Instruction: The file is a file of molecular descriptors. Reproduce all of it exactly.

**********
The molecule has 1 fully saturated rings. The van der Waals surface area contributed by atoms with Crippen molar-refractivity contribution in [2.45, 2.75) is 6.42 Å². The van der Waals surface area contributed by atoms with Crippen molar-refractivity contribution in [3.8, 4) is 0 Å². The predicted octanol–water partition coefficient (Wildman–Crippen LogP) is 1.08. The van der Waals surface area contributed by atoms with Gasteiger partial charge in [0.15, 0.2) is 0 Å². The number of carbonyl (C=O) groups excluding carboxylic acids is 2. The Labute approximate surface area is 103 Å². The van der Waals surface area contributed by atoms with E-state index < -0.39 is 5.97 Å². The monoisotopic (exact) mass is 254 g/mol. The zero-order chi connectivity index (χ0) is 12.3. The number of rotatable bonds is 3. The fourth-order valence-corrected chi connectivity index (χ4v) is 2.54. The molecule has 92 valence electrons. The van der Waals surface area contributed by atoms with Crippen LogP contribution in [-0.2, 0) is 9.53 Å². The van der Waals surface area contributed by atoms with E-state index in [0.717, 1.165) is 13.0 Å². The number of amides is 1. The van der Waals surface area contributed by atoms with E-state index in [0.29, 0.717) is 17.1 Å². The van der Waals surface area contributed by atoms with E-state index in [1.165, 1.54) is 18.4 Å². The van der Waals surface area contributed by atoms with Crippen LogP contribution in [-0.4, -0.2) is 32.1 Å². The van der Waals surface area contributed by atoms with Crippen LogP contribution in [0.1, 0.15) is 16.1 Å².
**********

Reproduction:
The molecule has 1 fully saturated rings. The van der Waals surface area contributed by atoms with Crippen molar-refractivity contribution in [2.45, 2.75) is 6.42 Å². The van der Waals surface area contributed by atoms with Crippen molar-refractivity contribution in [3.8, 4) is 0 Å². The predicted octanol–water partition coefficient (Wildman–Crippen LogP) is 1.08. The van der Waals surface area contributed by atoms with Gasteiger partial charge in [0.15, 0.2) is 0 Å². The number of carbonyl (C=O) groups excluding carboxylic acids is 2. The Labute approximate surface area is 103 Å². The van der Waals surface area contributed by atoms with E-state index < -0.39 is 5.97 Å². The monoisotopic (exact) mass is 254 g/mol. The zero-order chi connectivity index (χ0) is 12.3. The number of rotatable bonds is 3. The fourth-order valence-corrected chi connectivity index (χ4v) is 2.54. The molecule has 92 valence electrons. The van der Waals surface area contributed by atoms with Crippen LogP contribution in [-0.2, 0) is 9.53 Å². The van der Waals surface area contributed by atoms with E-state index in [0.717, 1.165) is 13.0 Å². The number of amides is 1. The van der Waals surface area contributed by atoms with E-state index in [0.29, 0.717) is 17.1 Å². The van der Waals surface area contributed by atoms with E-state index in [1.165, 1.54) is 18.4 Å². The van der Waals surface area contributed by atoms with Crippen LogP contribution in [-0.4, -0.2) is 32.1 Å². The van der Waals surface area contributed by atoms with Crippen LogP contribution in [0.1, 0.15) is 16.1 Å².